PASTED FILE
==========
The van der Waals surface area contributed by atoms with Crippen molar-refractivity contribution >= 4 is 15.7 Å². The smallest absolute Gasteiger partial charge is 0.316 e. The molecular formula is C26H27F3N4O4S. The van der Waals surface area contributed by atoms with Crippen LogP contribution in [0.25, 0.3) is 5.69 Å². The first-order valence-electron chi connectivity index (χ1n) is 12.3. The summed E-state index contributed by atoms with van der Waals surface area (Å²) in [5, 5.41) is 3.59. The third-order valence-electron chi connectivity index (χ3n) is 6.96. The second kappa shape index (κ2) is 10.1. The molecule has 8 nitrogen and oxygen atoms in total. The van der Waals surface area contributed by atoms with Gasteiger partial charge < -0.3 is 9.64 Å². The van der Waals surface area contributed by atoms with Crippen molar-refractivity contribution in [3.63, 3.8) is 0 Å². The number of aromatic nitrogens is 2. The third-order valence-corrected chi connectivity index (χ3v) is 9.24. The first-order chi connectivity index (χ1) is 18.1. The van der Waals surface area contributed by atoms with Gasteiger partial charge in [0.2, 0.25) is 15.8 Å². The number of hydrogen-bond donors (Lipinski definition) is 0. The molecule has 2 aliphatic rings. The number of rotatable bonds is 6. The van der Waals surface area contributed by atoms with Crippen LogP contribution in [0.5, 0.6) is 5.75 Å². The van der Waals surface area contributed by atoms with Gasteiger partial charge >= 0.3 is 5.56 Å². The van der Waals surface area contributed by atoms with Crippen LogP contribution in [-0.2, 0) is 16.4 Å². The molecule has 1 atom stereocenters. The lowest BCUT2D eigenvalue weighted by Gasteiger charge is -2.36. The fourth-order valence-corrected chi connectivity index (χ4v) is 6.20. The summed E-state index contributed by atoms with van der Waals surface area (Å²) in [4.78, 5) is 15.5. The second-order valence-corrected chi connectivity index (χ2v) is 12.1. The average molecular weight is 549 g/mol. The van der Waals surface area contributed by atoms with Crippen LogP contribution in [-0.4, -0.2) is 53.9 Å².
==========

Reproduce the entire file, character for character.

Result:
The van der Waals surface area contributed by atoms with Crippen molar-refractivity contribution >= 4 is 15.7 Å². The smallest absolute Gasteiger partial charge is 0.316 e. The molecular formula is C26H27F3N4O4S. The van der Waals surface area contributed by atoms with Crippen LogP contribution in [0.25, 0.3) is 5.69 Å². The first-order valence-electron chi connectivity index (χ1n) is 12.3. The summed E-state index contributed by atoms with van der Waals surface area (Å²) in [5, 5.41) is 3.59. The third-order valence-electron chi connectivity index (χ3n) is 6.96. The second kappa shape index (κ2) is 10.1. The molecule has 8 nitrogen and oxygen atoms in total. The van der Waals surface area contributed by atoms with Gasteiger partial charge < -0.3 is 9.64 Å². The van der Waals surface area contributed by atoms with Crippen molar-refractivity contribution in [3.63, 3.8) is 0 Å². The number of aromatic nitrogens is 2. The third-order valence-corrected chi connectivity index (χ3v) is 9.24. The first-order chi connectivity index (χ1) is 18.1. The van der Waals surface area contributed by atoms with Gasteiger partial charge in [0.2, 0.25) is 15.8 Å². The number of hydrogen-bond donors (Lipinski definition) is 0. The molecule has 2 aliphatic rings. The number of rotatable bonds is 6. The van der Waals surface area contributed by atoms with Crippen LogP contribution in [0.5, 0.6) is 5.75 Å². The van der Waals surface area contributed by atoms with Gasteiger partial charge >= 0.3 is 5.56 Å². The van der Waals surface area contributed by atoms with Crippen LogP contribution in [-0.2, 0) is 16.4 Å². The molecule has 1 atom stereocenters. The lowest BCUT2D eigenvalue weighted by Gasteiger charge is -2.36. The fourth-order valence-corrected chi connectivity index (χ4v) is 6.20. The summed E-state index contributed by atoms with van der Waals surface area (Å²) in [4.78, 5) is 15.5. The second-order valence-corrected chi connectivity index (χ2v) is 12.1. The average molecular weight is 549 g/mol. The van der Waals surface area contributed by atoms with Crippen LogP contribution in [-0.4, -0.2) is 53.9 Å².